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Posted on 14 Dec 2021 in Non-Fiction |

JANET McCALMAN Vandemonians: the repressed history of colonial Victoria. Reviewed by Lucy Sussex

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Historian Janet McCalman discovers what happened to the freed convicts who settled in Victoria.

New Zealanders like to call convicts ‘Australian royalty’, omitting the inconvenient fact that boundaries and identity were hardly fixed in stone back then. A convict could simply take a new alias, cross the ditch, and reinvent themselves. Matthew Wright in his 2012 Convicts established that several thousands did just that.

The convicts in this book also crossed a sea border, Bass Strait, from the convict colony of Tasmania to Victoria, which prided itself only slightly less than Adelaide on its ‘free’ origins. They numbered in the tens of thousands, and this book examines their lives and legacies.

The basis of Vandemonians is threefold: the detailed records kept by Tasmanian authorities, so significant a resource it has been honoured by UNESCO; the Ships Project at Melbourne University; and the advances/explosion in genealogy. It is a work of prosopography, a collective biography that examines what a group of people have in common. In this case, the group were working-class criminals, who might otherwise be elided by official histories. Here McCalman strikes gold as surely as a lucky digger.

The book has a huge cast list, sometimes with substantial narratives. Convicts could be illiterate, and rarely do they speak for themselves. The emblematic figure of this book is a tiny, one-eyed woman, a buzzwinker (pickpocket). Ellen Miles was articulate and sassy in court, and a journalist transcribed her.

Many others left little record as to how they spoke or thought. McCalman’s task is to tease out history and herstory from a phone directory of case studies. As she has a persistent professional interest in ‘battlers’, the history of the working class, her story is different than, for example, the late Babette Smith’s 2021 Defiant Voices. That had a different focus, on convict women, and it celebrated ornery behaviour.

In contrast McCalman has little to celebrate, in conventional terms: her subjects began in difficult circumstances, and the voyage did not necessarily improve their lot. Genealogical research can pinpoint the troubled spots of origin: port cities figure more in sad stories than famine or enclosure transportees from Ireland and Scotland. A crucial factor was family breakdown, and in the Antipodes the convicts further lost what support they had from kindred.

Success, in McCalman’s terms, is, brutally, lineage: the Australian royalty in the family tree are validated by their descendants. She shows that many transportees left none. Mental illness, exacerbated by the convict experience, was a factor, as was physical debility, alcoholism and venereal disease. Marriage was no security in colonies with high rates of bigamy and desertion, and women on their own were vulnerable. The Vandemonians infested the slums of early Melbourne, and they and their children met untimely deaths.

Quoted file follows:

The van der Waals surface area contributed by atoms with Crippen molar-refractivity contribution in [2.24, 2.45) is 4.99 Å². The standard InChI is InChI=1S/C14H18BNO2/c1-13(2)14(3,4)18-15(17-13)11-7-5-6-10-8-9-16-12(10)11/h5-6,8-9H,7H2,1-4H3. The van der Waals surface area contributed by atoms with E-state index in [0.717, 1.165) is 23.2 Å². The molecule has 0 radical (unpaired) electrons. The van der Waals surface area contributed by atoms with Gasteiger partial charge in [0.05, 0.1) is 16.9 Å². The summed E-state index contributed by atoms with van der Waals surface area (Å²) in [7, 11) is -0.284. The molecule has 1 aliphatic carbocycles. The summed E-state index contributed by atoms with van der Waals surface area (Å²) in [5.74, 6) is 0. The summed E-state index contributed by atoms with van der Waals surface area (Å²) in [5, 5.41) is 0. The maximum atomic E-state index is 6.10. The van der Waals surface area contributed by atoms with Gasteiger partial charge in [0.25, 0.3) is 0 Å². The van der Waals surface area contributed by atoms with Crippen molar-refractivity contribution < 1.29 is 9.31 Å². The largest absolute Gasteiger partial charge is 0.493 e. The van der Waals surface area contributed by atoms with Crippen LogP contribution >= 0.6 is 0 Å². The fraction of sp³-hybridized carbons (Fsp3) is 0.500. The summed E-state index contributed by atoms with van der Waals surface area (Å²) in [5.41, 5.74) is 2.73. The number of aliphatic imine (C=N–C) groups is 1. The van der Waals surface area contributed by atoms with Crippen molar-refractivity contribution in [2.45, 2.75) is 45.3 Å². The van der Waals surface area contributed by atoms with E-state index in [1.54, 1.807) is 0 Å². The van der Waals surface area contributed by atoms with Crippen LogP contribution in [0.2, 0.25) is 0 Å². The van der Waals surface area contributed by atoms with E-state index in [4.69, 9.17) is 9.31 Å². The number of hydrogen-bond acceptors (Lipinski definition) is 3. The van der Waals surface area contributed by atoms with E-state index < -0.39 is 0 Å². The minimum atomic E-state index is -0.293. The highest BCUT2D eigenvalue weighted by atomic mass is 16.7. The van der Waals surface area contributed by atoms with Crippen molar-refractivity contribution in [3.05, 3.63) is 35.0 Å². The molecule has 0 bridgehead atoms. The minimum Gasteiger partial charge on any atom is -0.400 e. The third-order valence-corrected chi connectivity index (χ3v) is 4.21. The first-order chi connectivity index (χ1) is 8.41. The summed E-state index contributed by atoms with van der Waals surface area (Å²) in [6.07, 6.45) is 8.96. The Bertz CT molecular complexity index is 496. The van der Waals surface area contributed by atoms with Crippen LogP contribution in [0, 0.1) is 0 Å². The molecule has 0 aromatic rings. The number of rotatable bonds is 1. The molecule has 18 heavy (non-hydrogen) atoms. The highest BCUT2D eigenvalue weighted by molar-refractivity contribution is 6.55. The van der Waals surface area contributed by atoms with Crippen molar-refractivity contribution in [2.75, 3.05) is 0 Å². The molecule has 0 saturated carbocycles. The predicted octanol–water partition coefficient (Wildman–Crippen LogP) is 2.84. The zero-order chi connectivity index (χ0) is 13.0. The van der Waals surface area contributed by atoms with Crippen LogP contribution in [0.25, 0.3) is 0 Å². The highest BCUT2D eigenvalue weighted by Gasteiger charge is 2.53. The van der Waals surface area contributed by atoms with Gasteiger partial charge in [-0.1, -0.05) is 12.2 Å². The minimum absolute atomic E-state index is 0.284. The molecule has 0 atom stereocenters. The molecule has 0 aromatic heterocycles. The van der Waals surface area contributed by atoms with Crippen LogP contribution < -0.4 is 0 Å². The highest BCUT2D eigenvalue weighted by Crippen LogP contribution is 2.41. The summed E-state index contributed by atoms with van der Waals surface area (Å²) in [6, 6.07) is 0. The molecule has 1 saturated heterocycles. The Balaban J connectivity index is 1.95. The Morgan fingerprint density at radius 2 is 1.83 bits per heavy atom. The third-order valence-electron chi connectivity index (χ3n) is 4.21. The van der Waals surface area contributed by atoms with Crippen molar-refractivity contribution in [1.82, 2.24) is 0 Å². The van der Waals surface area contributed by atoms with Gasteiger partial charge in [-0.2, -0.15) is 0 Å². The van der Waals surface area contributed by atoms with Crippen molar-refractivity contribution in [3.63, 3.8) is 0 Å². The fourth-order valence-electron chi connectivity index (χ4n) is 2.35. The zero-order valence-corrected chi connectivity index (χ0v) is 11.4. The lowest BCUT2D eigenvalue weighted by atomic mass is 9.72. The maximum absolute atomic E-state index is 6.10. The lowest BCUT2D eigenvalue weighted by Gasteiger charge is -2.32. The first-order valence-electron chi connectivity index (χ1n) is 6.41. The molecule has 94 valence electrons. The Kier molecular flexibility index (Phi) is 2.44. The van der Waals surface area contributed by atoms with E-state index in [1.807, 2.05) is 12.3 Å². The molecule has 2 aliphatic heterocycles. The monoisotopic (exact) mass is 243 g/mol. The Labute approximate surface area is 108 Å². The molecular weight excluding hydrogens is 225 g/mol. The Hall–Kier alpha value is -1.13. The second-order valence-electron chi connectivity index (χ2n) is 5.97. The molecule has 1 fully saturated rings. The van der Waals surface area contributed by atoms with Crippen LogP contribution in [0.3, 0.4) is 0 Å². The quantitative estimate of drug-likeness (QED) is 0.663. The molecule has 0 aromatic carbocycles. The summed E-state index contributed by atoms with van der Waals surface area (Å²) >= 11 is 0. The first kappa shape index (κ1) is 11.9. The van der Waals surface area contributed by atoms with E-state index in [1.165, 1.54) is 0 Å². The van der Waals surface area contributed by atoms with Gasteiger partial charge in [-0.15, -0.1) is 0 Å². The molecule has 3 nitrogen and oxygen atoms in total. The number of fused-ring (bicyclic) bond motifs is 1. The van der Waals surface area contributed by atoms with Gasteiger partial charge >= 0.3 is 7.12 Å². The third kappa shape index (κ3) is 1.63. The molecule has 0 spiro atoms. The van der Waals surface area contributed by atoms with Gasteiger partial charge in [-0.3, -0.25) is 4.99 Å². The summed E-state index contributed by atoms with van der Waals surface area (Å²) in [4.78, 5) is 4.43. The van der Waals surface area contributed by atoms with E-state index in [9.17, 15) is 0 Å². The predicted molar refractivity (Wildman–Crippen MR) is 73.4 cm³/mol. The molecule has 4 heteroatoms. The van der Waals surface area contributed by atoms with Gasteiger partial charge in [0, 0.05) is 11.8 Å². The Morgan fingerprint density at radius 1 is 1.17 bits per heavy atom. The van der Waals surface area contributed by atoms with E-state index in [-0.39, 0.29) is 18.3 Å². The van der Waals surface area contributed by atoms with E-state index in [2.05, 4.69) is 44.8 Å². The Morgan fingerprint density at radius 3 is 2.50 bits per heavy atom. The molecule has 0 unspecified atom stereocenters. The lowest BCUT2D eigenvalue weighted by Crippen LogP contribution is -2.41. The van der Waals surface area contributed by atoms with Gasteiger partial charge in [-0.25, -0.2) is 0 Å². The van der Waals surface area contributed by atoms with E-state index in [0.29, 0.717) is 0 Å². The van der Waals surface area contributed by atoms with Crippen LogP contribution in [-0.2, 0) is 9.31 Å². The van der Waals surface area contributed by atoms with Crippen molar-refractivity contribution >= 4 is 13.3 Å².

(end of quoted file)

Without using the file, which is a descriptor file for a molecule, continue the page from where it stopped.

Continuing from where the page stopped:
This book is about a general experience, but its mini-biographies are illuminating. The canny and lucky could do well in business, hiding their origins and achieving pioneer status. Occasionally someone made enough money on the goldfields to return ‘home’ triumphant. More typically, they were condemned not only to transportation but poverty. Here recidivism was a matter of pure survival: food and shelter were free in jail.

The cumulative effect of this book is dark, and it is a deterministic read: too many had appalling childhoods leading to similar lives. Yet trauma could be transcended. Another of McCalman’s emblematic figures, Daniel Backway, was an orphaned chimney-sweep. Dickens could have written his early life, but a miner’s right in Victoria led to a settled and modest existence, too dull for sensational novelisation.

McCalman has written a valuable addition to convict literature, showing again that the villains who began White Australia were complicated and nuanced. They were, in a word, human, and that humanity was something denied to them for far too long.

Janet McCalman Vandemonians: the repressed history of colonial Victoria Miegunyah Press 352pp $39.99

Lucy Sussex is a researcher and writer of crime fiction and true crime.

You can buy Vandemonians from Abbey’s at a 10% discount by quoting the promotion code NEWTOWNREVIEW here or you can buy it from Booktopia here.

To see if it is available from Newtown Library, click here.

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